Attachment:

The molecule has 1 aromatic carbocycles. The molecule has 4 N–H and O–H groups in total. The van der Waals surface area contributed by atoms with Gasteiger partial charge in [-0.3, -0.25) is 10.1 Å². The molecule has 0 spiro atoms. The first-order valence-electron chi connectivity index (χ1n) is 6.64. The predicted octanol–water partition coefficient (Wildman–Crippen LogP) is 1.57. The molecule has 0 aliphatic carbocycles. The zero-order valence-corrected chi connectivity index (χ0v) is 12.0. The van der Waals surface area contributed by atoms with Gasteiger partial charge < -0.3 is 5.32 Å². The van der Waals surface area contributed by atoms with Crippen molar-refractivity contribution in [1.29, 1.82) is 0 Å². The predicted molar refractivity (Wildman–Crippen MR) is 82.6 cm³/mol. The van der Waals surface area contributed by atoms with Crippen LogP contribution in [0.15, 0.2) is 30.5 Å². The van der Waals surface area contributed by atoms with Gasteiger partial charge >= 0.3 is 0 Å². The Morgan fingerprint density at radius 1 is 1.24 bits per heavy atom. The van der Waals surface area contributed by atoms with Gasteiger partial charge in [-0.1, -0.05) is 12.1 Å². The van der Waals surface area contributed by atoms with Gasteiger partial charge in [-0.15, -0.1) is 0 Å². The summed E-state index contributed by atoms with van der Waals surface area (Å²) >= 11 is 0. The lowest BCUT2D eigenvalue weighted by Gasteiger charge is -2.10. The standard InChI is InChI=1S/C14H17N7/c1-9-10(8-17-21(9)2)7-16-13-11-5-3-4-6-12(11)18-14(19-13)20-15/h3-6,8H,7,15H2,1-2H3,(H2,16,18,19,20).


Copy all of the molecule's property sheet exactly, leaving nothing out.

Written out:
The molecule has 1 aromatic carbocycles. The molecule has 4 N–H and O–H groups in total. The van der Waals surface area contributed by atoms with Gasteiger partial charge in [-0.3, -0.25) is 10.1 Å². The molecule has 0 spiro atoms. The first-order valence-electron chi connectivity index (χ1n) is 6.64. The predicted octanol–water partition coefficient (Wildman–Crippen LogP) is 1.57. The molecule has 0 aliphatic carbocycles. The zero-order valence-corrected chi connectivity index (χ0v) is 12.0. The van der Waals surface area contributed by atoms with Gasteiger partial charge < -0.3 is 5.32 Å². The van der Waals surface area contributed by atoms with Crippen molar-refractivity contribution in [1.29, 1.82) is 0 Å². The predicted molar refractivity (Wildman–Crippen MR) is 82.6 cm³/mol. The van der Waals surface area contributed by atoms with Crippen LogP contribution in [0.15, 0.2) is 30.5 Å². The van der Waals surface area contributed by atoms with Gasteiger partial charge >= 0.3 is 0 Å². The Morgan fingerprint density at radius 1 is 1.24 bits per heavy atom. The van der Waals surface area contributed by atoms with Gasteiger partial charge in [-0.1, -0.05) is 12.1 Å². The van der Waals surface area contributed by atoms with Gasteiger partial charge in [-0.15, -0.1) is 0 Å². The summed E-state index contributed by atoms with van der Waals surface area (Å²) >= 11 is 0. The lowest BCUT2D eigenvalue weighted by Gasteiger charge is -2.10. The standard InChI is InChI=1S/C14H17N7/c1-9-10(8-17-21(9)2)7-16-13-11-5-3-4-6-12(11)18-14(19-13)20-15/h3-6,8H,7,15H2,1-2H3,(H2,16,18,19,20).